Updated: December 2017

Chichen Itza Ruins - Mexico:

Chichen Itza is an incredible Mayan city located between Cancun and Merida in the Yucatan Peninsula. It takes about 2-3 hours on the toll highway to reach Chichen Itza from Cancun. There are dozens of tours that operate out of the Cancun and Playa Del Carmen regions that will take you on an air conditioned bus to the ruins of Chichen Itza and supply you with a guided tour of the grounds. Chichen Itza covers 4 square miles and was a thriving Mayan community from 700AD to 900AD. On a recent vacation to Cancun with my wife we decided to make a day of it and venture off to Chichen Itza. We were certainly not disappointed in the least and consider the highlight of the trip. You can spend hours on site with so much to see with historical significance. The weather can be extremely warm in the jungles of the Yucatan, so be prepared with sunblock, plenty of water, and even an umbrella to keep the sweltering heat off of you. Most of the buildings and artifacts are exposed and there is little shade. I was there in October and the crowds seemed reasonable.

We took a guided group tour of Chichen Itza (about $50) and that included a nice buffet lunch on the way back in a small town. Our guide was of Spanish decent but spoke fairly good English. The tour was about 1 1/2 hours of our guide taking us around to the more famous sections of Chichen Itza and then we had another 1 1/2 to 2 hours to walk around by ourselves or eat something. We have heard that going early in the morning is the best time since all the tourists haven't arrived yet from Cancun. There is even an evening light show (costs extra) that we were unable to stay for. Many visitors to Chichen Itza decide to stay the night in a nearby hotel and get up early the next day to be one of the first ones into the ruins so they can take pictures and see the Pyramid of Kukulkan without tons of people standing on it. We have listed some hotels down below for you to look into if that is what you want to do. There is lots of history behind the Chichen Itza ruins so definitely read up on them a bit before you visit. The main highlights within Chichen Itza are El Castillo, The Temple of the Warriors, The Observatory, The Nunnery, The Ball Court, and Cenote.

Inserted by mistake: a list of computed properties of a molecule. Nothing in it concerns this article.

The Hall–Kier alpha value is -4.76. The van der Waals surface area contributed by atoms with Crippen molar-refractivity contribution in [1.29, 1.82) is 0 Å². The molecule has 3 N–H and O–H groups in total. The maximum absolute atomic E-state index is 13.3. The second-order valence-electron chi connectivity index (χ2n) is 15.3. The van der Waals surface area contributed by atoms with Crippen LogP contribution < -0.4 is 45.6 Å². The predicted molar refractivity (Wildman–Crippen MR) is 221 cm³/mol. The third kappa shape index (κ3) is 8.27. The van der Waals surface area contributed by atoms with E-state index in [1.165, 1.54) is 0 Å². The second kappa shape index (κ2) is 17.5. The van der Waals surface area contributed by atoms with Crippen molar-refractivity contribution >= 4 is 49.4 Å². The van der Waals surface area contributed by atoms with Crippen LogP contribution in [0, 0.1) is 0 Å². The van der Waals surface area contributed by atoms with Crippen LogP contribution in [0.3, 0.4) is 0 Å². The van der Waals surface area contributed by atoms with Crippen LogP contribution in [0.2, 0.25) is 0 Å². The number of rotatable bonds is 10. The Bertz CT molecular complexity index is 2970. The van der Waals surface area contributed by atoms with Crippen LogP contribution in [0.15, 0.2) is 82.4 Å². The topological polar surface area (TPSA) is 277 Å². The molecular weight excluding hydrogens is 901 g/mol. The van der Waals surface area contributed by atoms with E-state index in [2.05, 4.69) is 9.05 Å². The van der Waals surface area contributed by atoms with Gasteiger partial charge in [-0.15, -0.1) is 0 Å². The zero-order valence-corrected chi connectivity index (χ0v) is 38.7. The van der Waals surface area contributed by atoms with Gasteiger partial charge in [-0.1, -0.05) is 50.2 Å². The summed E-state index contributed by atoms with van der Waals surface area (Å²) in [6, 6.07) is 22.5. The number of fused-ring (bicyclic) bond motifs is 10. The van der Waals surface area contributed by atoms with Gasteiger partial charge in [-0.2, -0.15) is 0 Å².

The most popular site to see is El Castillo, or the Pyramid of Kukulkan. El Castillo stands 79 feet high and is impressive from the bottom, but once you make the trek to the top, you will be amazed with the view. When we visited our guide said the Mexican authorities were considering not allowing people to walk to the top anymore since the decay and overall abuse of the pyramid was slowly ruining it. We found more than one person at the top overlooking the edge (no ropes or protective barriers) wondering how they would get back down. It's always easier going up something this steep than it is going down (be forewarned). The Temple of the Warriors is near the Temple of the Jaguar and combines a temple structure that is surrounded by 100's of columns that go off into the nearby jungle. The Ball Court at Chichen Itza is another superb example of their architectural genius. The 545 foot by 225 foot ballcourt is where they played games. Lastly, the Sacred Cenote is off the main trail but still worth viewing. It's a natural sinkhole in the limestone that goes into an underwater river system. The Mayans used this as a source of water and as a sacrificial or ceremonial area for throwing victims into the cenote. Take your time as you walk around the grounds and be sure to have your digital camera for pictures.